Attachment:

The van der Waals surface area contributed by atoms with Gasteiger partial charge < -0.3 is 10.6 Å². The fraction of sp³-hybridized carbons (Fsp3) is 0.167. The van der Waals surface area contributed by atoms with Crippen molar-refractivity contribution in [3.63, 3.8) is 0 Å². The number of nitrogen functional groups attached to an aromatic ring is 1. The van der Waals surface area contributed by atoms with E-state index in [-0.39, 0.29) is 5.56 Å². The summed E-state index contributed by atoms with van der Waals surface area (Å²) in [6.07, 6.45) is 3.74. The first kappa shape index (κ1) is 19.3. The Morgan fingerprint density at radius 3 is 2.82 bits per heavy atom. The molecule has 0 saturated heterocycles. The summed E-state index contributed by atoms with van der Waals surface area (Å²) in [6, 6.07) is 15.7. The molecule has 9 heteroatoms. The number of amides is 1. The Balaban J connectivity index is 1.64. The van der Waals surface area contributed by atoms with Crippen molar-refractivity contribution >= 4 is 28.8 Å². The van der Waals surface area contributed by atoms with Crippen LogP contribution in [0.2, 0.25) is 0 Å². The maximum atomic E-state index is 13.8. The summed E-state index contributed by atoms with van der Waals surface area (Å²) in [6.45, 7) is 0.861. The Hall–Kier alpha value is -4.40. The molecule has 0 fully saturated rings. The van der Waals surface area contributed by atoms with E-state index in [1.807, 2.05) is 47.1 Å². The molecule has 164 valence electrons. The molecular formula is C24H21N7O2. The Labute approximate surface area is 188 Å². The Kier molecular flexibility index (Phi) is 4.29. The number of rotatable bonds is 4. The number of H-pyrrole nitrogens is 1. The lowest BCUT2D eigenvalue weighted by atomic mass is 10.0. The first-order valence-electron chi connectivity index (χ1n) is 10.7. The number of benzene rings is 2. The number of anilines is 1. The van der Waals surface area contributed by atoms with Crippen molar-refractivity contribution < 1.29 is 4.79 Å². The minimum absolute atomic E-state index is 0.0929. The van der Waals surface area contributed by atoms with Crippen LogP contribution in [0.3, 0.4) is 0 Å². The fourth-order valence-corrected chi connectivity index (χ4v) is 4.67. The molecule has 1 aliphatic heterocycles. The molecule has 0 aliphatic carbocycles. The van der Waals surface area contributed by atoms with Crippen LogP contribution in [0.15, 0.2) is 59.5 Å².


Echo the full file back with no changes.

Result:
The van der Waals surface area contributed by atoms with Gasteiger partial charge < -0.3 is 10.6 Å². The fraction of sp³-hybridized carbons (Fsp3) is 0.167. The van der Waals surface area contributed by atoms with Crippen molar-refractivity contribution in [3.63, 3.8) is 0 Å². The number of nitrogen functional groups attached to an aromatic ring is 1. The van der Waals surface area contributed by atoms with E-state index in [-0.39, 0.29) is 5.56 Å². The summed E-state index contributed by atoms with van der Waals surface area (Å²) in [6.07, 6.45) is 3.74. The first kappa shape index (κ1) is 19.3. The Morgan fingerprint density at radius 3 is 2.82 bits per heavy atom. The molecule has 0 saturated heterocycles. The summed E-state index contributed by atoms with van der Waals surface area (Å²) in [6, 6.07) is 15.7. The molecule has 9 heteroatoms. The number of amides is 1. The Balaban J connectivity index is 1.64. The van der Waals surface area contributed by atoms with Crippen molar-refractivity contribution >= 4 is 28.8 Å². The van der Waals surface area contributed by atoms with Crippen LogP contribution in [0.2, 0.25) is 0 Å². The maximum atomic E-state index is 13.8. The summed E-state index contributed by atoms with van der Waals surface area (Å²) in [6.45, 7) is 0.861. The Hall–Kier alpha value is -4.40. The molecule has 0 fully saturated rings. The van der Waals surface area contributed by atoms with E-state index in [1.807, 2.05) is 47.1 Å². The molecule has 164 valence electrons. The molecular formula is C24H21N7O2. The Labute approximate surface area is 188 Å². The Kier molecular flexibility index (Phi) is 4.29. The number of rotatable bonds is 4. The number of H-pyrrole nitrogens is 1. The lowest BCUT2D eigenvalue weighted by atomic mass is 10.0. The first-order valence-electron chi connectivity index (χ1n) is 10.7. The number of benzene rings is 2. The number of anilines is 1. The van der Waals surface area contributed by atoms with Crippen molar-refractivity contribution < 1.29 is 4.79 Å². The minimum absolute atomic E-state index is 0.0929. The van der Waals surface area contributed by atoms with Crippen LogP contribution in [0.3, 0.4) is 0 Å². The fourth-order valence-corrected chi connectivity index (χ4v) is 4.67. The molecule has 1 aliphatic heterocycles. The molecule has 0 aliphatic carbocycles. The van der Waals surface area contributed by atoms with Crippen LogP contribution in [0.15, 0.2) is 59.5 Å².